We are dealing with an influential fundamentalist international that has a clear strategy. In order to secure women’s rights, we need a democratic international of women- otherwise we have absolutely no chance of conquering this beast. Not only Algerian, but Sudanese Iranian and Afghani women know what I am talking about. They know the horror of “God’s state” all too well. But alone, without your support, without the women’s and human rights movement of the countries of the West, we are losing this battle of life and death.” (Pg. 70)
In my opinion, true reform will not occur without the assistance of global human rights groups. It is important for westerners to know of these Muslim women reformers and help spread their message.

A caveat:
Although this book is an important read and the stories of these women have to be told this book is not an easy read. It is organized like an encyclopedic reference book and reads like one as well. I attempted to glean the important messages from each country and story, but the more I read the more difficult it became.  The stories began to blend together. I came to the conclusion it would be best to read this book in small doses preferably one country at a time.

For example:
Last week, I read the stories of the women of Egypt with interest particularly the story of Nonie Darwish adding her book Now They Call Me Infidel: Why I Renounced Jihad for America, Israel, and the War on Terror to my TBR list.

If you enjoyed this review you may also like:

"In the Name of Honor" is an important book that deserves to be read

Was opening the "Kabul Beauty School" A truly unselfish act?

Tuesday, February 01, 2011

Talkin’ Books Tuesdays

Quite some time ago, I came to the conclusion I don’t read enough books in a year to become a full-time book blogger, but I’ve always envisioned writing more posts where I discuss books and reading in general. So I’ve come up with a new feature where I will do just that: “Talkin’ books Tuesdays.”

In this week’s Talkin’ Books Tuesday post I am featuring books I’ve recently added to my TBR list:

Prisoners in the Palace: How Princess Victoria became Queen with the Help of Her Maid, a Reporter, and a Scoundrel by Micheala MacColl.
I've always enjoyed historical fiction, but it was Heather's review at Age 30+...A Lifetime of Books that convinced me I have to read this book. She liked the book so much that she had to learn more about Queen Victoria so she rented the movie The Young Victoria. After the book and the movie she was STILL interested in learning more so she went to the library and got a DVD called Empires: Queen Victoria's Empire. She writes:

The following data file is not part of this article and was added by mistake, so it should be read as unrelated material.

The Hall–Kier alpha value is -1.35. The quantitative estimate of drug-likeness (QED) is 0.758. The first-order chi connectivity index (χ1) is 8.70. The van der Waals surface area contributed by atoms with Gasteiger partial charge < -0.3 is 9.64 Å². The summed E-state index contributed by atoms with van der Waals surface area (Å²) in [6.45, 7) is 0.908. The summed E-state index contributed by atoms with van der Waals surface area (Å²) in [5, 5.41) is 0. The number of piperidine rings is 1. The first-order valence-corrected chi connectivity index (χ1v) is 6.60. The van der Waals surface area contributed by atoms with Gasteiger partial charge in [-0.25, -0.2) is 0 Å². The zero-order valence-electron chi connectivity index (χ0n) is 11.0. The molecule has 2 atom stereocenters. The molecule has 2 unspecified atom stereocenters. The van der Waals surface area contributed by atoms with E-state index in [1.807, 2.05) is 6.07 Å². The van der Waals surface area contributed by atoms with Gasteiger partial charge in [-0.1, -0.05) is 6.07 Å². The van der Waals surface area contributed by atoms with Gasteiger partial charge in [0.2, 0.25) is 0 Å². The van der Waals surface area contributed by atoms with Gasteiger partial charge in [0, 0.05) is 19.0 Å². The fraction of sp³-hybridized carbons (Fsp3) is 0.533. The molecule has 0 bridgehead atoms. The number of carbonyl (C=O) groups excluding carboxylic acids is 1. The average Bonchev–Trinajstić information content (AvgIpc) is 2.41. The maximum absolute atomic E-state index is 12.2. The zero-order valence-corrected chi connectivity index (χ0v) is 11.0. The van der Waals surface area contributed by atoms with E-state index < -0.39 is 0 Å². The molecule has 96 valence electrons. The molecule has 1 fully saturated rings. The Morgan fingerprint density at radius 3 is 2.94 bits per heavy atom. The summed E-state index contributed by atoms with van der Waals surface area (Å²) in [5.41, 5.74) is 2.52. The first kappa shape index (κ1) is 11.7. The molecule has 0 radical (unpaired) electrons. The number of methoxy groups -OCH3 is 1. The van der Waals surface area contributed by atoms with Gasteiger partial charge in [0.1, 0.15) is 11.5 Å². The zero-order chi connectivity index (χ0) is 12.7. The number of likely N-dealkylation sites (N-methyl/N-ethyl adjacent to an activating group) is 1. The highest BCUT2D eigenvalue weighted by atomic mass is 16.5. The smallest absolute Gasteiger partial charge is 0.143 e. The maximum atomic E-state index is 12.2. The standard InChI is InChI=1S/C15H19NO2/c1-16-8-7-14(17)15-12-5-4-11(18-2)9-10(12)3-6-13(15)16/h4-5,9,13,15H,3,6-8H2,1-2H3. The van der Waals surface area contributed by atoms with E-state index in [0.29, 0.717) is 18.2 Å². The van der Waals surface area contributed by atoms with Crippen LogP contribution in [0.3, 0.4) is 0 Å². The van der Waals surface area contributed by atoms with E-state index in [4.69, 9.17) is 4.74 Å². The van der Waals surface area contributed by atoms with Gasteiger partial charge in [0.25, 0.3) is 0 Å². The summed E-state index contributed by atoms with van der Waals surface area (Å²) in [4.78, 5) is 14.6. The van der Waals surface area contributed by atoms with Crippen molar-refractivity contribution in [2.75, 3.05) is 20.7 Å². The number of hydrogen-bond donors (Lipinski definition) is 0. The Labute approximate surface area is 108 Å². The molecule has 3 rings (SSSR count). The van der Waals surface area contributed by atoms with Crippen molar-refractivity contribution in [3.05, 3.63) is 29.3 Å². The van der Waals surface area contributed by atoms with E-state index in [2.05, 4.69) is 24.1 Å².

So, when a book inspires me to learn more (and more) I feel quite good about that book.  I've already recommended it to a friend who teaches high school - I think her students would be attracted to the cover and would really enjoy the book as well.
How can I pass up a book that has provided so much inspiration?

They Called Themselves the K.K.K.: The Birth of an American Terrorist Group by Susan Campbell Bartoletti
I discovered this book on Rick Librarian's blog. He writes:
While most of the book focuses on the 1860s and 1870s, it retains its relevance, as the Ku Klux Klan and other hate groups have never gone away.

This is the line that convinced me I need to read this book:
Young readers may have difficulty believing that the shocking events described are true. How could our country ever been like this? This is precisely why having such books in school and public library is so important.
I recently came across Must-read Economics a list of favorite economics books provided by Planet Money on NPR. I enjoy a good book list as well as reading books about economics. Naturally, I want to read all of the books on the list, but I've narrowed my choices down to two both written by a woman author:

Adrian Nicole LeBlanc's Random Family: Love, Drugs, Trouble, and Coming of Age in the Bronx
Here is the recommendation by Alex:
One of the best books I read about economics, is a book which on the surface has nothing to do with economics. It's the true story of two girls coming of age in the South Bronx. It's riveting and devastating, and lays out better than anything else I've seen or read how the circumstances into which you're born affect your economic future. I think about it all the time.

And lastly:
Pietra Rivoli’s The Travels of a T-Shirt in the Global Economy: An Economist Examines the Markets, Power, and Politics of World Trade
Chana says:
The book was a huge inspiration for the t-shirt project but also for economic storytelling in general. It’s a completely honest, curious exploration of globalization carried along by a very specific search for the origin of our clothes.